The mysterious Flight MH370 disappearance may have been solved

People sometimes vanish. Dogs, too, occasionally, and sometimes socks. But entire Boeing 777s don't vanish. A Boeing 777 weighs 775,000 pounds and costs $320 million. It's not the sort of thing you just lose track of.

Except that's exactly what happened to Malaysian Airlines Flight MH370 in March 2014 — it was there, and then it was gone. Like the disappearance of Amelia Earhart, MH370 became one of the greatest aviation mysteries of all time, and it inspired just as many conspiracy theories because that's what always happens with great mysteries.

But the disappearance of MH370 and its 239 passengers could no longer be a mystery. According to CBS, in May 2018 some investigators ("an international group of aviation experts") said they are pretty much in agreement about what happened to the doomed airliner, and it's got nothing to do with aliens, jihadists, or smoke monsters on remote islands. In fact its disappearance was likely painfully and horribly simple to explain: basic human awfulness.

An independent investigation by 60 Minutes Australia concluded that the missing airline was flown into the ocean by its pilot. Those involved in the investigation weren't just reporters trying to sell a story, either, they were field experts who said the evidence points to a deliberate act rather than an accident. "He was killing himself," said Larry Vance, a Canadian Air crash investigator. "Unfortunately, he was killing everybody else on board, and he did it deliberately."

Investigators do know the plane's communications systems were turned off. They were also able to recreate the aircraft's flight path using radar records, and from there concluded that, after an extreme reversal of course that basically amounted to a U-turn, the pilot flew along the border between Malaysia and Thailand, crossing in and out of each nation's airspace in an effort to avoid detection. At one point, he dipped the plane's wing over Penang, his hometown, as if to bid farewell. He then continued over the Indian Ocean, flying for another six hours.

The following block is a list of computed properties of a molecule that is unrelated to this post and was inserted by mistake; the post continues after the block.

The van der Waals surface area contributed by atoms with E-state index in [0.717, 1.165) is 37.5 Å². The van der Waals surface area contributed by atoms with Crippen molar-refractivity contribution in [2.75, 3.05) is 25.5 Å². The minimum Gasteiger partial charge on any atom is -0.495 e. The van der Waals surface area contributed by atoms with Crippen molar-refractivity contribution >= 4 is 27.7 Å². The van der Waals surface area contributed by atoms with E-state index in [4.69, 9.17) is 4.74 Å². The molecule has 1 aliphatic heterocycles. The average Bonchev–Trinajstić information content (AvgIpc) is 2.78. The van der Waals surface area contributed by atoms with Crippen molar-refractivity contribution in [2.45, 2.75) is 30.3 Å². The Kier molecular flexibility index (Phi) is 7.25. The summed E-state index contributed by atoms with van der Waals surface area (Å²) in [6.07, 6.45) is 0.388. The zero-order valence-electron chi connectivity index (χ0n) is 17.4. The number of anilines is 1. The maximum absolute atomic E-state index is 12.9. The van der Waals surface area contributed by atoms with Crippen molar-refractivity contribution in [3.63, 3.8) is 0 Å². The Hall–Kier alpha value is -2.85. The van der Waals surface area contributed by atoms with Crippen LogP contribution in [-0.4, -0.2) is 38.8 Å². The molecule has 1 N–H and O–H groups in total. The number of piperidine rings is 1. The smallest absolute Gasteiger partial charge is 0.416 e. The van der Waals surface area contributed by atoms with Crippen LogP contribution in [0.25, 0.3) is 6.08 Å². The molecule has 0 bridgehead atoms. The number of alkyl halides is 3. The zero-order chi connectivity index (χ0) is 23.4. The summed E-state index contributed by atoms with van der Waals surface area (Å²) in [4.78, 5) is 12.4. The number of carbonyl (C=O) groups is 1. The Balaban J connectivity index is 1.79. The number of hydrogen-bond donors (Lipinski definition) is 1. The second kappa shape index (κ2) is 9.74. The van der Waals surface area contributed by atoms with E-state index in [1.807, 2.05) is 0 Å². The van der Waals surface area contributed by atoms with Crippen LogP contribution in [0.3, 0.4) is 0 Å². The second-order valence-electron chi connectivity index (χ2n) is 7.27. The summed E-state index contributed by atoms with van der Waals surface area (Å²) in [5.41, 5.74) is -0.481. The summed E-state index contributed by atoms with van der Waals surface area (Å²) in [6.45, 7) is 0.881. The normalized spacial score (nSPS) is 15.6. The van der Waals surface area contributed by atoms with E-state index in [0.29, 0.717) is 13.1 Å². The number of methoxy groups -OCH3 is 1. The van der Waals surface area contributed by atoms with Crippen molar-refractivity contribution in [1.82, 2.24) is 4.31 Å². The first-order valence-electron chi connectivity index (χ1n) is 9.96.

After that, investigators were split about what happened — one theory holds that the plane ran out of fuel and slipped into a "death dive," hitting the surface of the water at high speed. The second theory says the pilot landed the plane on the surface of the water. The physical evidence recovered so far — including one of the plane's wing components — seems to support the second theory, since its condition is consistent with an aircraft in a controlled descent, rather than one that was falling out of the sky.

Investigators also believe that the pilot may have depressurized the aircraft, so his passengers would be very helpfully unconscious when the end came. That seems like a logical explanation for the absence of last-minute phone calls and text messages from passengers to loved ones.

But hey, don't get too excited about the mystery being solved. There are still plenty of people who aren't buying it — the pilot's family, for a start, who say that nothing can be known for certain until the plane has been recovered, and most of it is still in an unknown location at the bottom of the Indian Ocean. And a 1,500-page report by Malaysian officials released in July 2018 says the investigation is still inconclusive, though it didn't rule out "unlawful interference by third party."

What the 60 Minutes Australia investigation failed to determine was motive — if the plane's captain deliberately flew the plane into the ocean, then why? According to the Guardian, the Malaysian investigation determined that "the pilot and first officer were well-rested and not under apparent financial, emotional or psychological stress," which makes it difficult to complete the picture. But the 60 Minutes Australia report did note one sinister piece of evidence found in the pilot's home: A computer simulation of a flight path that ended in the Indian Ocean.  

That really just leaves the details under dispute, and without the plane itself, those details may never be known. Still, some investigators don't think the plane is necessary to solve the mystery. "The basic conclusions about what happened here are already available on the evidence," said Martin Dolan, former Australian Transport Safety Bureau chief. "This was planned, this was deliberate, and it was done over an extended period of time."